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• Level: GCSE
• Subject: Maths
• Word count: 1272

# Pythagorean Theorem Coursework

Extracts from this document...

Introduction

Jaymin Patel 10Q                                                               Page  of

Pythagoras’ theorem states that a²+b²=c²

As you can see, a is the longest side, b is the middle side and c is the longest side (hypotenuse). The point of this coursework is to find b when a is an odd number and all of the sides are positive integers. Then after that I will go looking when a is a positive number.

The numbers 3, 4 and 5 work in Pythagoras’ theorem,

3²+4²=5²

because        3²=3×3=9

4²=4×4=16

5²=5×5=25

and so                3²+4²=9+16=25=5²

The numbers 5, 12 and 13 also work,

5²+12²=13²

because        5²=5×5=25

12²=12×12=144

13²=13×13=169

and so                5²+12²=25+144=169=13²

The numbers 7, 24 and 25 also work,

7²+24²=25²

because        7²=7×7=49

24²=24×24=576

25²=25×25=625

and so                7²+24²=49+576=625=25²

3, 4 and 5

Perimeter= 3+4+5=12

Area= ½ ×3×4=6

5, 12 and 13

Perimeter= 5+12+13=30

Area= ½ ×5×12=30

7, 24 and 25

Perimeter= 7+24+25=56

Area= ½ ×7×24=84

From the first three terms I have realised that: -

• a increases by 2 each time
• a is equal to the formula ×2+1 from n
• b is always even
• c is always odd
• c is always +1 of b
• b=(a×n) + n

I have also added 2 more terms using what I think are my formulae.

 ‘n’ ‘a’ ‘b’ ‘c’ Perimeter Area 1 3 4 5 12 6 2 5 12 13 30 30 3 7 24 25 56 84 4 9 40 41 90 180 5 11 60 61 132 330

Here are my formulas.

Middle

From looking at my table I could see that n×a+n=b. so then I substituted a for its formula and I got 2n²+2n.Side c is +1 of b so you just put the formula of b and then +1. So 2n²+2n+1.
 ‘n’ ‘a’ ‘b’ ‘c’ area perimeter 1 3 4 5 6 12 2 5 12 13 30 30 3 7 24 25 84 56 4 9 40 41 180 90 5 11 60 61 330 132 6 13 84 85 546 182 7 15 112 113 840 240 8 17 144 145 1224 306 9 19 180 181 1710 360 10 21 220 221 2310 462

Now I have to prove that my formulae for a, b and c work. To do this I must incorporate a²+b²+c²: -

a²+b²=c²

(2n+1)²+(2n²+2n) ²=(2n²+2n+1) ²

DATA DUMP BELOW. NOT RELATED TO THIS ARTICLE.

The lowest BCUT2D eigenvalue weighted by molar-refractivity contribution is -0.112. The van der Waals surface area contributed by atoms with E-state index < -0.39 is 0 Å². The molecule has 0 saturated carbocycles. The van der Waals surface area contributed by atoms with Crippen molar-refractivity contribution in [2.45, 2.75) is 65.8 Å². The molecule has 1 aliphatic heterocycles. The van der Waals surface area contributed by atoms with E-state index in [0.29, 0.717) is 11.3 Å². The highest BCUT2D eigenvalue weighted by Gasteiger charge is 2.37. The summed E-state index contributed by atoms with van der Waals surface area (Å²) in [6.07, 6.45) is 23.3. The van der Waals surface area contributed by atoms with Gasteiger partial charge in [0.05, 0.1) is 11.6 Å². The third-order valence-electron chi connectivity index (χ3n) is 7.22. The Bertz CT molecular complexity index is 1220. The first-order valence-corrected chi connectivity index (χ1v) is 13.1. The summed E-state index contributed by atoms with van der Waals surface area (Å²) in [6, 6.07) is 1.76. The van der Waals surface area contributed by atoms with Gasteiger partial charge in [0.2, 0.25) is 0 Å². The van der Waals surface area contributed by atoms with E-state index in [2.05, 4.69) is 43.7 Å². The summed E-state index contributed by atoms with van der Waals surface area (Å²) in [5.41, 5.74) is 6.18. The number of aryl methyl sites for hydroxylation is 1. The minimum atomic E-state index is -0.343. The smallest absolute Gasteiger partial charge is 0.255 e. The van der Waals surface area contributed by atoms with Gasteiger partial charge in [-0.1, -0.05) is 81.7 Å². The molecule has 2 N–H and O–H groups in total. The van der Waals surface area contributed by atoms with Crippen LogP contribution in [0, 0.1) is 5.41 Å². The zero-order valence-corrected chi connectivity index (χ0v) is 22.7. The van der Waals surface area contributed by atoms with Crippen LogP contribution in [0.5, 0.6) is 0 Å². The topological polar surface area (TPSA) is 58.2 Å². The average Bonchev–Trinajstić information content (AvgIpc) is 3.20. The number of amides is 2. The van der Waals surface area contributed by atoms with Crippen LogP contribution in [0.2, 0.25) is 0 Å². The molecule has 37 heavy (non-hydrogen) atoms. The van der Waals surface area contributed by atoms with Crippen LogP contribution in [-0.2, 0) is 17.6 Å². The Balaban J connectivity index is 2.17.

(2n+1)(2n+1) + (2n²+2n)(2n²+2n) = (2n²+2n+1)(2n²+2n+1)

4n²+2n+2n+1+4n⁴+4n²+4n³+4n³ = 4n⁴+8n³+8n²+4n+1

4n⁴+8n³+8n²+4n+1 = 4n⁴+8n³+8n²+4n+1

This proves that my formulae for a, b and c are all correct!

Now for part 2, I will try to solve the problem of Pythagorean triples with even numbers for a.

The numbers 6, 8 and 10 work for Pythagoras’ theorem,

6²+8²=10²

because        6²=6×6=36

8²=8×8=64

10²=10×10=100

and so                6²+8²=36+64=100=10²

Conclusion

So                2n+n²-1+n²+1

=                2n+2n²

=                2n²+2n

Here is how I got to my b and c formulae.

Getting b

a²+b²=c²

=c²= (b+2) ²

=(2n) ²+b²=(b+2) ²

=4n²+b²=b²+4b+4

=4n²-4=4b

=n²-1=b

=b=n²-1

Getting c

By looking at b you can see that c is always +2 than b.

So c is n²-1+2

=n²+1

Here is a table with all of the results for even numbers.

 ‘n’ ‘a’ ‘b’ ‘c’ Perimeter Area 1 2 0 2 4 0 2 4 3 5 12 6 3 6 8 10 24 24 4 8 15 17 40 60 5 10 24 26 60 120 6 12 35 37 84 210 7 14 48 50 112 336 8 16 63 65 144 504 9 18 80 82 180 720 10 20 99 101 220 990

Now I have to prove my formulae for a, b and c. To do this I have to incorporate a²+b²=c²

a²+b²=c²

=        (2n)²+(n²-1) ²=(n²+1) ²

=        (2n)(2n)=4n²

(n²-1)(n²-1)=n⁴-n²-n²+1

(n²+1)(n²+1)=n⁴+n²+n²+1

=        4n²+n⁴-n²-n²+1=n⁴+n²+n²+1

=        n⁴+2n³+1=n⁴+2n³+1

This proves that my formulas for a, b and c are all correct.

This student written piece of work is one of many that can be found in our GCSE Beyond Pythagoras section.

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